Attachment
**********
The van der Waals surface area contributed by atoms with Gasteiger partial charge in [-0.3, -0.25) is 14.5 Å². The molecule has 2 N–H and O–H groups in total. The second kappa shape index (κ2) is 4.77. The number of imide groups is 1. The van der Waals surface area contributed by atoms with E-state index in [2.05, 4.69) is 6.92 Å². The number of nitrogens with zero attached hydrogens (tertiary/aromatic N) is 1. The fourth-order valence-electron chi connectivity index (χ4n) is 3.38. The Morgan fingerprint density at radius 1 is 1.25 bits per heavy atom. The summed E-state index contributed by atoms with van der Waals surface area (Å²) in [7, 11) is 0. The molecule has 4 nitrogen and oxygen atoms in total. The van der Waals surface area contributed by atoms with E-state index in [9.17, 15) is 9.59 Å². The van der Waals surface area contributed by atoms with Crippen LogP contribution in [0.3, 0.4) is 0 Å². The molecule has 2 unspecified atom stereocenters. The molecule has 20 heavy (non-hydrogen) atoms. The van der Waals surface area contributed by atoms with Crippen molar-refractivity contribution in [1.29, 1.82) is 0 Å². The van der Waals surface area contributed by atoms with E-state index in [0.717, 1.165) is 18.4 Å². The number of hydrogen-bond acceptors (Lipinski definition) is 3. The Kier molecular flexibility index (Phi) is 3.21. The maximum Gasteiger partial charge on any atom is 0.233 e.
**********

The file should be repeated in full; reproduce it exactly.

The van der Waals surface area contributed by atoms with Gasteiger partial charge in [-0.3, -0.25) is 14.5 Å². The molecule has 2 N–H and O–H groups in total. The second kappa shape index (κ2) is 4.77. The number of imide groups is 1. The van der Waals surface area contributed by atoms with E-state index in [2.05, 4.69) is 6.92 Å². The number of nitrogens with zero attached hydrogens (tertiary/aromatic N) is 1. The fourth-order valence-electron chi connectivity index (χ4n) is 3.38. The Morgan fingerprint density at radius 1 is 1.25 bits per heavy atom. The summed E-state index contributed by atoms with van der Waals surface area (Å²) in [7, 11) is 0. The molecule has 4 nitrogen and oxygen atoms in total. The van der Waals surface area contributed by atoms with E-state index in [9.17, 15) is 9.59 Å². The van der Waals surface area contributed by atoms with Crippen LogP contribution in [0.3, 0.4) is 0 Å². The molecule has 2 unspecified atom stereocenters. The molecule has 20 heavy (non-hydrogen) atoms. The van der Waals surface area contributed by atoms with Crippen molar-refractivity contribution in [1.29, 1.82) is 0 Å². The van der Waals surface area contributed by atoms with E-state index in [0.717, 1.165) is 18.4 Å². The number of hydrogen-bond acceptors (Lipinski definition) is 3. The Kier molecular flexibility index (Phi) is 3.21. The maximum Gasteiger partial charge on any atom is 0.233 e.